4. As always, I'm curious about God's behavior when looking for Adam and Eve. Is he pretending that he can't see them, like I play hide and seek with my son? Is he giving them the chance to confess? Or does he genuinely not realize that they've already eaten the fruit? I'm left with two alternatives - either God's not really omniscient, or God chooses to fake us out at times, making any statements of his a bit untrustworthy.
  5. Cain negotiates his punishment for killing his brother Abel. (Genesis 4:13-15) Initially, God punishes Cain with banishment and with a curse that he'll be unable to farm, making him a fugitive and wanderer, to which Cain replies, "My punishment is greater than I can bear! Today, you have driven me away from the soil, and I shall be hidden from your face; I shall be a fugitive and a wanderer on the earth, and anyone who meets me may kill me." to which God replies "Not so! Whoever kills Cain will suffer a sevenfold vengeance" and then God places a mark on Cain "so that no one who came upon him would kill him." This reads to me like Cain actually points out something which God hadn't initially thought of, and God quickly comes up with a way around the problem. David Plotz makes the point that God frequently seems to get talked out of rash action by a good argument. That's something I can certainly respect ... actually, I respect it a bit more than I respect the idea a perfect, infallible, supreme, all-knowing deity.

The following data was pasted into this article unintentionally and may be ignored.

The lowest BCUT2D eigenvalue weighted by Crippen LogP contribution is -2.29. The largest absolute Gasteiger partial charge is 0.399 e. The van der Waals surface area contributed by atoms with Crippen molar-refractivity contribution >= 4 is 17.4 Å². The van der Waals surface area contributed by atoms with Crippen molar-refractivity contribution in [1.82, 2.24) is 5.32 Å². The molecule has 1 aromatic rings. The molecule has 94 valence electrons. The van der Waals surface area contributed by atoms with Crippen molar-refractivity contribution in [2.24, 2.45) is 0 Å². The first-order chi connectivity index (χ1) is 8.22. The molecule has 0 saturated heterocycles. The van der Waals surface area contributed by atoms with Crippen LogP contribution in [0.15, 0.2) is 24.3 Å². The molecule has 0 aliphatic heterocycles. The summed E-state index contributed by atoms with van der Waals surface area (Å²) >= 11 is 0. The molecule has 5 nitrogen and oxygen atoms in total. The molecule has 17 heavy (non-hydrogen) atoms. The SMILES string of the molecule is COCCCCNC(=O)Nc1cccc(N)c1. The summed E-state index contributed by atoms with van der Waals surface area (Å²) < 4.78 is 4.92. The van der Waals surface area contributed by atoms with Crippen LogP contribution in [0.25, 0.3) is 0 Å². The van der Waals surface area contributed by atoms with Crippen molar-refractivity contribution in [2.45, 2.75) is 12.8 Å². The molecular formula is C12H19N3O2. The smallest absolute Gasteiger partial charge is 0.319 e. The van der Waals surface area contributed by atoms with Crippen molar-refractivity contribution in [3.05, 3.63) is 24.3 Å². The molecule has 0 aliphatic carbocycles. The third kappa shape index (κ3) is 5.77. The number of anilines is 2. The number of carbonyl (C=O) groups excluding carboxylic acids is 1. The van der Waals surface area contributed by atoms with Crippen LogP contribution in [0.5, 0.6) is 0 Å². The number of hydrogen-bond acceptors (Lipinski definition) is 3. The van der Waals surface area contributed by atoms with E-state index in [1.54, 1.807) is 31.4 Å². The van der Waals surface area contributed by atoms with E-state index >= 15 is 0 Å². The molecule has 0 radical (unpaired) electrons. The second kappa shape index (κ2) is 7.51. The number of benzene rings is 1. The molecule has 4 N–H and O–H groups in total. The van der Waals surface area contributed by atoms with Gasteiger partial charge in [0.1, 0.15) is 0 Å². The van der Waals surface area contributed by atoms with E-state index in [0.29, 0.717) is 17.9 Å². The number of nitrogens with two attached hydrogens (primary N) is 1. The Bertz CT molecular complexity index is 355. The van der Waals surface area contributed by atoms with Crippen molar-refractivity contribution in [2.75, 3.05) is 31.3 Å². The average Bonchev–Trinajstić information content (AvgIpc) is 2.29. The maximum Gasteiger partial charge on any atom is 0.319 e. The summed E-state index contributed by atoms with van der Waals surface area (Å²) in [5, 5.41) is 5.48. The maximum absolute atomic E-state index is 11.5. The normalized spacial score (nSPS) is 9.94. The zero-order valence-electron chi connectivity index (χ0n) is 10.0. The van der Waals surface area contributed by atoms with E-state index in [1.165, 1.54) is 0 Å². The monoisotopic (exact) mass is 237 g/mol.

6. I knew that Cain miraculously found a wife after being banished, but I didn't realize that there were details on his lineage (Genesis 4:17-24). Cain founds Enoch, a city named after his son, Enoch. Enoch had a son Irad, who had a son Mehujael, who had a son Methushael, who had a son Lamech, who had sons Jabal & Jubal. Another wife had Tubal-cain and his sister Naamah. Lamech, apparently, was a bit of a prick, with the odd proclamation ending the story of Cain's line: "I have killed a man for wounding me, a young man for striking me. If Cain is avenged sevenfold, truly Lamech seventy-sevenfold." Not great role models in the Cain family line, although apparently Lamech's kids are ancestors of "those who live in tents and have livestock," "those who play the lyre and pipe," and "made all kinds of bronze and iron tools."